Rick Shearer

Well, I think one thing, Ethan, should that scenario occur, that’s another reason to have solid customer relationships and have the majority of those tons contracted. The other thing that comes to mind is it’s very important to be certainly among the low-cost producers and should the things soften and you're certainly able to be competitive and to move forward in the market with anyone. And I think we position ourselves well to handle that type of a scenario for those two reasons among others.

Operator

Your next question comes from line of Dennis Ward representing Southwest Sand.

Dennis Ward - Southwest Sand

Hey good afternoon guys. Congratulations on a great quarter and congratulations on seeing that Emerge stock trade above 50 bucks this week. That’s fantastic. Puts a warm fuzzy in all our hearts out here. Rick, the question is for you, addresses really capacity. If I understand correctly you’re bringing on a couple of sand sources there with the LP mine and Sue Creek mine. So first question is I suppose you're going to feed new Auburn and Barron with those new mines and are you going to increase your capacity there because I think you said earlier that now your run rate is about 3 million tons –

Rick Shearer

Dennis, yes, just to maybe a little more clear, our intent is to actually open up four new mines… additional feed for the two existing…and Barron, we will have 110 million tons of high quality reserves now to feed both of those plants for the long term. So we really short ourselves up now with the two existing major production plants in Wisconsin, then the reason to go and add two more mines is that the plant right now and the expectation is that as Ted alluded that we would add two more dry plants, two more production facilities that would more than double our current capacity. We’re doing that because of the strong demand for our products and services and the expectation this market is going to continue to be robust beyond 2014.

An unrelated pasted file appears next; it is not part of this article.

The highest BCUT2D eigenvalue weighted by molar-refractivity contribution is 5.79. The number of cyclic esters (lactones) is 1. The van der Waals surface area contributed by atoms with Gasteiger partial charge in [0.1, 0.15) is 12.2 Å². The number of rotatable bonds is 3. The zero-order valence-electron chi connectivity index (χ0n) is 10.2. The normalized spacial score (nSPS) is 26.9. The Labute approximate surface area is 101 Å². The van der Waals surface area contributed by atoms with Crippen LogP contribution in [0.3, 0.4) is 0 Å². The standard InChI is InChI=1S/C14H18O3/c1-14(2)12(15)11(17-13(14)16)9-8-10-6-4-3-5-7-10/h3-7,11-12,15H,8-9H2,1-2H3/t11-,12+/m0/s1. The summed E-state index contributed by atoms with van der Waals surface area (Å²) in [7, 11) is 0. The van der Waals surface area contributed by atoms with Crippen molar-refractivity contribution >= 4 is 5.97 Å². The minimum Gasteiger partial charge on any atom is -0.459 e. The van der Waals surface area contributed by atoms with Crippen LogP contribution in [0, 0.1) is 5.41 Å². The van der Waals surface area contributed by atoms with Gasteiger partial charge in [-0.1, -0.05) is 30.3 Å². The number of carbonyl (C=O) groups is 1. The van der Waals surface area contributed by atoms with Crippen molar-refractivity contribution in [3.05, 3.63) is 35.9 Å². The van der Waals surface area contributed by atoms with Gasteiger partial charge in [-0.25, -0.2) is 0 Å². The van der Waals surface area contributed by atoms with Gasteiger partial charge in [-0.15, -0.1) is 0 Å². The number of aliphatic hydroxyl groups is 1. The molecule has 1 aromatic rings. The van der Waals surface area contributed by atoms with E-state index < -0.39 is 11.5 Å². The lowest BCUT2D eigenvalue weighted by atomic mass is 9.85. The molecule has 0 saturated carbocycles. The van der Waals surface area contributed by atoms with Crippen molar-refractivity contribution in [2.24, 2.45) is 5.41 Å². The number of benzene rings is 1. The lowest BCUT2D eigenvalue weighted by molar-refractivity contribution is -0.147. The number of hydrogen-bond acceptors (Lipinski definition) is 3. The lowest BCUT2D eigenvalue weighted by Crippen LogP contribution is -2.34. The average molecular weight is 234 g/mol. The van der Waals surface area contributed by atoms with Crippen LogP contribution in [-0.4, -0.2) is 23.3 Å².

So we're excited about this. It's a wonderful issue to have, we’re moving as quickly as we can with the hope that, that additional capacity will be in place and we will be adding additional product as a result of that capacity expansion by the end of this year.

Dennis Ward - Southwest Sand

Sure, and when that happens then, would your total production capacity then be pushing somewhere around what, 6 million tons a year?

Rick Shearer

Well, it would actually be more than that. It’s probably going to be between 8 million to 9 million tons should both of those new plants materialize and become reality.

Dennis Ward - Southwest Sand

Okay. While, if that happens then, that's going to make you capacity wise about the largest producer in the industry, is it not?

Rick Shearer

I think we’re going to rank right up there, Dennis. A lot of the numbers get fuzzy for who has what capability but we will certainly be right at near the top of the list if not at the top of the list by the end of the year would be our hope.

Dennis Ward - Southwest Sand

Sure, and so – but the goal is to have those two other complexes running by year-end and I realize the permitting process is somewhat tenuous at times but that’s the path you’re tracking on right now?

Rick Shearer

Yes, it is. That's correct.

Operator

(Operator Instructions) Your next question comes from the line of Eric Crowe [ph] representing Coal Capital.

Unidentified Analyst